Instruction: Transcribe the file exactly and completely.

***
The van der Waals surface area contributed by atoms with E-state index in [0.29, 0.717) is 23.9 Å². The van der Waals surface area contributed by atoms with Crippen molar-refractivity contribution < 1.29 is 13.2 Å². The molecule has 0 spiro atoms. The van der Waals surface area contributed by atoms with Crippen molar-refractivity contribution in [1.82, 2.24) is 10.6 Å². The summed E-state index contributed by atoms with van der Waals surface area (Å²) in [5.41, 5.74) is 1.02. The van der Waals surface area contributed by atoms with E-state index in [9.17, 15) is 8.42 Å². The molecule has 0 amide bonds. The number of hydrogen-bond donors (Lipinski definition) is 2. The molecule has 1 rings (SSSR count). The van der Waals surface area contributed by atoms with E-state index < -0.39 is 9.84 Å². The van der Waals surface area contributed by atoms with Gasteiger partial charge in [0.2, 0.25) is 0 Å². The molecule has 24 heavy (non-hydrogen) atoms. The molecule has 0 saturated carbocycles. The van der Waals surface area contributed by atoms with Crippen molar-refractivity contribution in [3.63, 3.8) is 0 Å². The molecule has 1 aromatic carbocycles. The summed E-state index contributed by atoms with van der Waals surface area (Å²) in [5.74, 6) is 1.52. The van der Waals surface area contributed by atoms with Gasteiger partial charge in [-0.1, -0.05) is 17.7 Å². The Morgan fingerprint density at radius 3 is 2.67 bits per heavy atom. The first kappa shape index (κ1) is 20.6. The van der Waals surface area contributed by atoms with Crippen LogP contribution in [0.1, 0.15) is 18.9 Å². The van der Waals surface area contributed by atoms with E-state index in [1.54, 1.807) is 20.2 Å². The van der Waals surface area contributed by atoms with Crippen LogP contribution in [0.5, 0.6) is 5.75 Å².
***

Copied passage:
The van der Waals surface area contributed by atoms with E-state index in [0.29, 0.717) is 23.9 Å². The van der Waals surface area contributed by atoms with Crippen molar-refractivity contribution < 1.29 is 13.2 Å². The molecule has 0 spiro atoms. The van der Waals surface area contributed by atoms with Crippen molar-refractivity contribution in [1.82, 2.24) is 10.6 Å². The summed E-state index contributed by atoms with van der Waals surface area (Å²) in [5.41, 5.74) is 1.02. The van der Waals surface area contributed by atoms with E-state index in [9.17, 15) is 8.42 Å². The molecule has 0 amide bonds. The number of hydrogen-bond donors (Lipinski definition) is 2. The molecule has 1 rings (SSSR count). The van der Waals surface area contributed by atoms with E-state index < -0.39 is 9.84 Å². The van der Waals surface area contributed by atoms with Gasteiger partial charge in [0.2, 0.25) is 0 Å². The molecule has 24 heavy (non-hydrogen) atoms. The molecule has 0 saturated carbocycles. The van der Waals surface area contributed by atoms with Crippen molar-refractivity contribution in [3.63, 3.8) is 0 Å². The molecule has 1 aromatic carbocycles. The summed E-state index contributed by atoms with van der Waals surface area (Å²) in [5.74, 6) is 1.52. The van der Waals surface area contributed by atoms with Gasteiger partial charge in [-0.1, -0.05) is 17.7 Å². The Morgan fingerprint density at radius 3 is 2.67 bits per heavy atom. The first kappa shape index (κ1) is 20.6. The van der Waals surface area contributed by atoms with Crippen LogP contribution in [0.1, 0.15) is 18.9 Å². The van der Waals surface area contributed by atoms with E-state index in [1.54, 1.807) is 20.2 Å². The van der Waals surface area contributed by atoms with Crippen LogP contribution in [0.5, 0.6) is 5.75 Å².